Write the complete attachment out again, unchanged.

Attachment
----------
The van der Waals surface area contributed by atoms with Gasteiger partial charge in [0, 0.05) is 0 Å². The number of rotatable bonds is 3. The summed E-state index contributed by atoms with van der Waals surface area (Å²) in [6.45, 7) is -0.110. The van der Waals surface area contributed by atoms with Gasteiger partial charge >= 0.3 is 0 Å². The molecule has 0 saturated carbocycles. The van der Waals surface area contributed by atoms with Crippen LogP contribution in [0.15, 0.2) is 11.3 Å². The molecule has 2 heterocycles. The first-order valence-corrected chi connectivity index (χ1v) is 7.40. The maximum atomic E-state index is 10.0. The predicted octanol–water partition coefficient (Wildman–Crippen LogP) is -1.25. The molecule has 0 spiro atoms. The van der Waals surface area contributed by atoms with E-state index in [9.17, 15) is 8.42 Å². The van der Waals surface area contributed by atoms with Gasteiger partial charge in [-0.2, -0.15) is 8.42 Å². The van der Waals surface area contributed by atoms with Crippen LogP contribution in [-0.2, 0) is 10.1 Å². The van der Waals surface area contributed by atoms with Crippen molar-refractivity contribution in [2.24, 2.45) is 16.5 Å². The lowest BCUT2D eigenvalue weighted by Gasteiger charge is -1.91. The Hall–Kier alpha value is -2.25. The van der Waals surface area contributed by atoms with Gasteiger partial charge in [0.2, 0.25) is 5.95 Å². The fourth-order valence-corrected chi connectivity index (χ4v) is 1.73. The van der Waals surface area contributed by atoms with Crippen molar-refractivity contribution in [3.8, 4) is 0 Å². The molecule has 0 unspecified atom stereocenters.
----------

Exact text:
The van der Waals surface area contributed by atoms with Gasteiger partial charge in [0, 0.05) is 0 Å². The number of rotatable bonds is 3. The summed E-state index contributed by atoms with van der Waals surface area (Å²) in [6.45, 7) is -0.110. The van der Waals surface area contributed by atoms with Gasteiger partial charge >= 0.3 is 0 Å². The molecule has 0 saturated carbocycles. The van der Waals surface area contributed by atoms with Crippen LogP contribution in [0.15, 0.2) is 11.3 Å². The molecule has 2 heterocycles. The first-order valence-corrected chi connectivity index (χ1v) is 7.40. The maximum atomic E-state index is 10.0. The predicted octanol–water partition coefficient (Wildman–Crippen LogP) is -1.25. The molecule has 0 spiro atoms. The van der Waals surface area contributed by atoms with E-state index in [9.17, 15) is 8.42 Å². The van der Waals surface area contributed by atoms with Gasteiger partial charge in [-0.2, -0.15) is 8.42 Å². The van der Waals surface area contributed by atoms with Crippen LogP contribution in [-0.2, 0) is 10.1 Å². The van der Waals surface area contributed by atoms with Crippen molar-refractivity contribution in [2.24, 2.45) is 16.5 Å². The lowest BCUT2D eigenvalue weighted by Gasteiger charge is -1.91. The Hall–Kier alpha value is -2.25. The van der Waals surface area contributed by atoms with Gasteiger partial charge in [0.2, 0.25) is 5.95 Å². The fourth-order valence-corrected chi connectivity index (χ4v) is 1.73. The van der Waals surface area contributed by atoms with Crippen molar-refractivity contribution in [3.8, 4) is 0 Å². The molecule has 0 unspecified atom stereocenters.